Dec. 21 (Bloomberg) -- Canada’s economy expanded for the first time in three months in October as increases in oil and gas production countered manufacturing declines.
Gross domestic product grew 0.1 percent to an annualized C$1.29 trillion ($1.30 trillion) after stalling in September and shrinking 0.1 percent in August, Statistics Canada said today in Ottawa. The increase matched the median forecast in a Bloomberg economist survey with 23 responses.
Without the 0.4 percent rebound in oil and gas extraction, the first increase since April, Canada’s economy would have stalled in October, leaving little optimism growth in the fourth quarter will be as strong as predicted by the Bank of Canada, said Ian Pollick at Royal Bank of Canada.
“By no means does this mean that the quarter is saved in terms of forecasts,” said Pollick, senior fixed-income strategist in Toronto at Royal Bank’s RBC Capital Markets unit. “As you start to get some more data during the quarter, you are going to see estimates get revised down. It’s going to be a large divergence from what the bank of Canada thinks growth will come in at this year.”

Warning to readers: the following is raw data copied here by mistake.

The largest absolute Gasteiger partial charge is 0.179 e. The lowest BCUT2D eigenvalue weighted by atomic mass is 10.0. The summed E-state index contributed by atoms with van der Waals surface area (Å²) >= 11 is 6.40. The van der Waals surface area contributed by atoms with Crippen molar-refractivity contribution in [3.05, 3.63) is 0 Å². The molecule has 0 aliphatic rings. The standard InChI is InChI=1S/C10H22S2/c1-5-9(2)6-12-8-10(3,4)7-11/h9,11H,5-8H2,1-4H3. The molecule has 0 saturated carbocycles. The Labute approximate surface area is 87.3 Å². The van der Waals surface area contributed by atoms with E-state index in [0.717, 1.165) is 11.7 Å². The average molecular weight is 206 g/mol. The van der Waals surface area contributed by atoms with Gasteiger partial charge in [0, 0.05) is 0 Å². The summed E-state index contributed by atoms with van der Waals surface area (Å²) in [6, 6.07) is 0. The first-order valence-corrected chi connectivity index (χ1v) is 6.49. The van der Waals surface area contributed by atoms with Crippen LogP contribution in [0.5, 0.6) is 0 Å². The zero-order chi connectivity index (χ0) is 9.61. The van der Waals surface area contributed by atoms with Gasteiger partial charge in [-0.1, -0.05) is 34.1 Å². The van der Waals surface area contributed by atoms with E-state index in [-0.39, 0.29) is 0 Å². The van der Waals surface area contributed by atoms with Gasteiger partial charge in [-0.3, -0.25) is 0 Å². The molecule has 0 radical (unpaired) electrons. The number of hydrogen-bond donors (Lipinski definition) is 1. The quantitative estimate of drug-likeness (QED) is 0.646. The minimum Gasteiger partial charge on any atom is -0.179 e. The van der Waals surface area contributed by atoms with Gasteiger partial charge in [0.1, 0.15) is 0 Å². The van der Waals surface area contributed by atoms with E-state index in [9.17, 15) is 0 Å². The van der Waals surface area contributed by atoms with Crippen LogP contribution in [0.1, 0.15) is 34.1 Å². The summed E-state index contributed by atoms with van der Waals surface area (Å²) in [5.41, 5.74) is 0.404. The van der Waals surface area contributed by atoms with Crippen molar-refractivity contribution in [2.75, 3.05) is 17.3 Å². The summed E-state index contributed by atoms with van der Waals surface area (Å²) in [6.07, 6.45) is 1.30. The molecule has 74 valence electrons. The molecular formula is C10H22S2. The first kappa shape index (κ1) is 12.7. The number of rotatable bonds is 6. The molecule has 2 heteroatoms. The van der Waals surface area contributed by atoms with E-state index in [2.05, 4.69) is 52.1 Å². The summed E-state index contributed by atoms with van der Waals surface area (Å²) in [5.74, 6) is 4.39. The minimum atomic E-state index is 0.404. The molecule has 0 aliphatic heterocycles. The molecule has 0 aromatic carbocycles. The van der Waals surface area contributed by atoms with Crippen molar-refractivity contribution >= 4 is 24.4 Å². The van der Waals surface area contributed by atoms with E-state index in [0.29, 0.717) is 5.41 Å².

The Bank of Canada is relying on consumption and business investment to lead an expansion over the next two years, and forecast that growth will accelerate to a 2.5 percent annualized pace this quarter after slowing to 0.6 percent in the July-September period. Governor Mark Carney reiterated Dec. 4 he may raise interest rates even as central banks in Japan and the U.K. have been easing.
The Canadian dollar weakened 0.5 percent to 99.24 cents per U.S. dollar at 9:12 a.m. in Toronto, after depreciating to 99.29 cents, the weakest since Dec. 7. One dollar buys $1.0075.
Wholesale trade increased 0.8 percent in October, rebounding from a 1 percent drop the month before, with gains in farm products, food and tobacco, Statistics Canada said. Retailing increased 0.3 percent on motor vehicle and part sales, according to the report.
Cadillac Fairview Corp. said Oct. 23 it will spend C$350 million to expand the Sherway Gardens mall in Toronto starting in January.
Mining excluding oil and gas dropped 0.4 percent, as falling coal production outweighed increases in the extraction of metals such as copper, nickel and lead.
Manufacturing was the biggest drag on growth in October with a 0.4 percent decline, Statistics Canada said. Machinery making dropped and the temporary closure of an Alberta meat plant curbed food processing.
The National Hockey League’s lockout and the cancellation of games led to a 1.6 percent decline in arts, entertainment and recreation. The industry’s C$10.7 billion contribution makes up about 0.8 percent of the world’s 11th largest economy.
Gross domestic product grew 1.1 percent in October from a year earlier, Statistics Canada said.
To contact the reporter on this story: Greg Quinn in Ottawa at email@example.com